The most amazing evening, performing at the Museum of London at the behest of the ever dapper of Mr. Jonny Trunk. Howlround spooled tape loops with DJ Food on decks ‘n’ FX to create a sound installation over the course of several hours, all to an audience lounging on asteroid-shaped beanbags and all in the very shadow of the 2012 Olympic Torch! We haven’t yet had a moment to go through the three hours of recordings we captured that night, but I’m sure it’ll surface somewhere eventually. Quintuple vinyl box set, anyone?
7. The Blow Vol. 2:
So proud of this split cassette recorded with Time Attendant for Manchester’s Front And Follow label. Howlround’s side of the cassette was created entirely from a single sound source discovered on a trip to legendary almost-ghost town Amboy in the Mojave desert, with my friend Kaitlyn and a Garth Brooks CD. The strangest thing is how cold and slushy it ended up sounding, despite being recorded on one of the hottest, driest days I’ve ever experienced, something that I’m putting down once again to the endlessly transformative properties of tape. The reviews went even further:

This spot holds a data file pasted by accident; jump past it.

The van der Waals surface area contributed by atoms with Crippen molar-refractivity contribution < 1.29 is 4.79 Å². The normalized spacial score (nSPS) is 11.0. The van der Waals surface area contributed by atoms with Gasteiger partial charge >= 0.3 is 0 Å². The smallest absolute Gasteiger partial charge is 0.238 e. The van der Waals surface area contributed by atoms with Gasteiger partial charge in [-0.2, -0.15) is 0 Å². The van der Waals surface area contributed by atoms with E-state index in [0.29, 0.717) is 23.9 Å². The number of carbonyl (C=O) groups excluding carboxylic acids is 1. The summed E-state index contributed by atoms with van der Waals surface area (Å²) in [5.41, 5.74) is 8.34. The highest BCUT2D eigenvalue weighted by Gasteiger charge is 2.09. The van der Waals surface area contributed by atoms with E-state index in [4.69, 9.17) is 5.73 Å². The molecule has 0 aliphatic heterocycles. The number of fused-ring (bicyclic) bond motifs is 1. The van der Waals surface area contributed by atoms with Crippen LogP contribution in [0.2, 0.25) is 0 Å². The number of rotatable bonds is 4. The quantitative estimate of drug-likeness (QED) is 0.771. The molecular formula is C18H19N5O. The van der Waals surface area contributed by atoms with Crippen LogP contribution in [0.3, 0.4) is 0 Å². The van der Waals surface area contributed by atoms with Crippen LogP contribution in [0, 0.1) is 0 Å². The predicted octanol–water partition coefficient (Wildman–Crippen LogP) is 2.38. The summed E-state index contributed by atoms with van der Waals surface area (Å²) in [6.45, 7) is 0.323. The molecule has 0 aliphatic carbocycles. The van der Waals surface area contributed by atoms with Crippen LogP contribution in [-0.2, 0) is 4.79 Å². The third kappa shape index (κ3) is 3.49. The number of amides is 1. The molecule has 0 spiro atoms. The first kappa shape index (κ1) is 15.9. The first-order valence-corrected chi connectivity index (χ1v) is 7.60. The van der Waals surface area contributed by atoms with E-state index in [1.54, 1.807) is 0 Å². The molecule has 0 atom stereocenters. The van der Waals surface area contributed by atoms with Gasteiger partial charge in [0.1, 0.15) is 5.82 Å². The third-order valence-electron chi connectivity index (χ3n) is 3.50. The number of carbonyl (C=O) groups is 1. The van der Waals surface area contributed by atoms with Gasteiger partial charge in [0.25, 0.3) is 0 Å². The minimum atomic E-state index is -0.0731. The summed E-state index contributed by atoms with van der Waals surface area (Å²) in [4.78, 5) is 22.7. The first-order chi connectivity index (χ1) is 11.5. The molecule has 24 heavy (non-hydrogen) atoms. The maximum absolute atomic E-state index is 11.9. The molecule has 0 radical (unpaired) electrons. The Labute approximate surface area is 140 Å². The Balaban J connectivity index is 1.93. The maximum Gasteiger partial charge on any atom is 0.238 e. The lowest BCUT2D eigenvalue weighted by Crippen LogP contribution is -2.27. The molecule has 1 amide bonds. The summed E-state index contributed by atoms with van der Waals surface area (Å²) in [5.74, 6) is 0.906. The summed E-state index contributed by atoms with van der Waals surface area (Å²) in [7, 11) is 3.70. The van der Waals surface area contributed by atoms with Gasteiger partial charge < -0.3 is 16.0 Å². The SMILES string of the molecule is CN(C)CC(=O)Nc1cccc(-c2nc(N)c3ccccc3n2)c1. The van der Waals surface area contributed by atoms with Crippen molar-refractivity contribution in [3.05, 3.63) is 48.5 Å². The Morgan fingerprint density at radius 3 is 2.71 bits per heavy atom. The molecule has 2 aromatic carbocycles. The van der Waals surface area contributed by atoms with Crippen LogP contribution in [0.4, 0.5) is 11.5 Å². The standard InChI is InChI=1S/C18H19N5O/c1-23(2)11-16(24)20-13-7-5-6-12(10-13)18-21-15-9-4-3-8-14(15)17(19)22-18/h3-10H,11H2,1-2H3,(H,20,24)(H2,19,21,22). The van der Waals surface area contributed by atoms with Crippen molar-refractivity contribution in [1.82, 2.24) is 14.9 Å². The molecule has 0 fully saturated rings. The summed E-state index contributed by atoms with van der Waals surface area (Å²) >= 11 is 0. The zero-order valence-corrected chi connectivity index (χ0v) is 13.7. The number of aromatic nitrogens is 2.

‘Manually manipulating reels that feel like they’ve only recently been exhumed, the duo weave a dense tapestry as haunting and immersive as Delia Derbyshire and Brian Hodgson‘s Legend Of Hell House Soundtrack’ – The Wire, Nov 2016
8. Live at Brompton Cemetery:
Beating Brunel’s shaft by a narrow margin (not a sentence I ever imagined typing), venue of the year was certainly the gothic domed splendour of this listed Victorian chapel as part of the London Month Of The Dead festival. Set in the heart of one of London’s historic ‘Gardens Of Sleep’, could there be a more suitable venue for a candlelit autumnal performance of Howlround’s ghostly tape loops, unearthly wheezings and spooky clankings; all consumed by a sell-out crowd through the warm fuggy glow of a Hendrik’s gin cocktail, one of the strongest liquids this scribe has ever imbibed? I very much doubt it! Once again, nothing has been done with the recordings as of yet, but I’m quite sure they’ll come back to haunt us all eventually, once I get a moment to go through them! Thanks to Stephen from Antique Beat, Suzette from A Curious Invitation and that one lady who jumped up to help when one of the tapes started spooling all over the floor of the chapel. Greatly obliged, all….
Thanks must also go to Nick and Sam of Hook Research, who shot this rather super video of my preparations for the performance as part of an article entitled ‘Hearing Hidden Worlds’:
9. Cities And Memory London Underground Sound Map: